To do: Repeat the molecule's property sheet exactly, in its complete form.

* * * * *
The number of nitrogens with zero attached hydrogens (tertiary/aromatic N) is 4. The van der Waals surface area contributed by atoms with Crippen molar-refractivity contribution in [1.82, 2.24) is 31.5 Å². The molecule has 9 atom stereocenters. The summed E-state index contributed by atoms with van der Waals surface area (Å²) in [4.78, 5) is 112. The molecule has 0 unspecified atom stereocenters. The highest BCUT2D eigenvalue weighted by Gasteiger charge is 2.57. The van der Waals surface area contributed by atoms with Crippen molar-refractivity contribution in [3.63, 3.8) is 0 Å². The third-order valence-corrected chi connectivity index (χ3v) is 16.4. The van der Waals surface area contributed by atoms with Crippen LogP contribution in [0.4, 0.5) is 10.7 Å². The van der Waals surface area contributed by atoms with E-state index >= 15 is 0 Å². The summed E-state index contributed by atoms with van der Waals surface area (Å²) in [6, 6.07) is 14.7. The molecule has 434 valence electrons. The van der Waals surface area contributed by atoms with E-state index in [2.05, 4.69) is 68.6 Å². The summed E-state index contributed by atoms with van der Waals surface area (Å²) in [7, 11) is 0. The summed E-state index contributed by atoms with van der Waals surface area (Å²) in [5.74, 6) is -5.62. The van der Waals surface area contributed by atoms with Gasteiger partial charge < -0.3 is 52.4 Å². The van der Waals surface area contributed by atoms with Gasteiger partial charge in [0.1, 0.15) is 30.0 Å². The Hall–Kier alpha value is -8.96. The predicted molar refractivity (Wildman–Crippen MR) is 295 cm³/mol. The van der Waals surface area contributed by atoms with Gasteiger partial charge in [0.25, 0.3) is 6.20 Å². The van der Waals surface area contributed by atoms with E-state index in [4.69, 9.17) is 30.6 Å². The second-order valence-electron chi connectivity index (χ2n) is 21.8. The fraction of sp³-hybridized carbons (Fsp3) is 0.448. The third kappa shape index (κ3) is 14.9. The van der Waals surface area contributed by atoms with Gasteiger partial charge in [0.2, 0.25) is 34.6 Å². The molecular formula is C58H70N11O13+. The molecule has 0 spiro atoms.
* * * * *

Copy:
The number of nitrogens with zero attached hydrogens (tertiary/aromatic N) is 4. The van der Waals surface area contributed by atoms with Crippen molar-refractivity contribution in [1.82, 2.24) is 31.5 Å². The molecule has 9 atom stereocenters. The summed E-state index contributed by atoms with van der Waals surface area (Å²) in [4.78, 5) is 112. The molecule has 0 unspecified atom stereocenters. The highest BCUT2D eigenvalue weighted by Gasteiger charge is 2.57. The van der Waals surface area contributed by atoms with Crippen molar-refractivity contribution in [3.63, 3.8) is 0 Å². The third-order valence-corrected chi connectivity index (χ3v) is 16.4. The van der Waals surface area contributed by atoms with Crippen LogP contribution in [0.4, 0.5) is 10.7 Å². The van der Waals surface area contributed by atoms with E-state index >= 15 is 0 Å². The summed E-state index contributed by atoms with van der Waals surface area (Å²) in [6, 6.07) is 14.7. The molecule has 434 valence electrons. The van der Waals surface area contributed by atoms with E-state index in [2.05, 4.69) is 68.6 Å². The summed E-state index contributed by atoms with van der Waals surface area (Å²) in [7, 11) is 0. The summed E-state index contributed by atoms with van der Waals surface area (Å²) in [5.74, 6) is -5.62. The van der Waals surface area contributed by atoms with Gasteiger partial charge < -0.3 is 52.4 Å². The van der Waals surface area contributed by atoms with Gasteiger partial charge in [0.1, 0.15) is 30.0 Å². The Hall–Kier alpha value is -8.96. The predicted molar refractivity (Wildman–Crippen MR) is 295 cm³/mol. The van der Waals surface area contributed by atoms with Gasteiger partial charge in [0.25, 0.3) is 6.20 Å². The van der Waals surface area contributed by atoms with E-state index in [4.69, 9.17) is 30.6 Å². The second-order valence-electron chi connectivity index (χ2n) is 21.8. The fraction of sp³-hybridized carbons (Fsp3) is 0.448. The third kappa shape index (κ3) is 14.9. The van der Waals surface area contributed by atoms with Gasteiger partial charge in [0.2, 0.25) is 34.6 Å². The molecular formula is C58H70N11O13+. The molecule has 0 spiro atoms.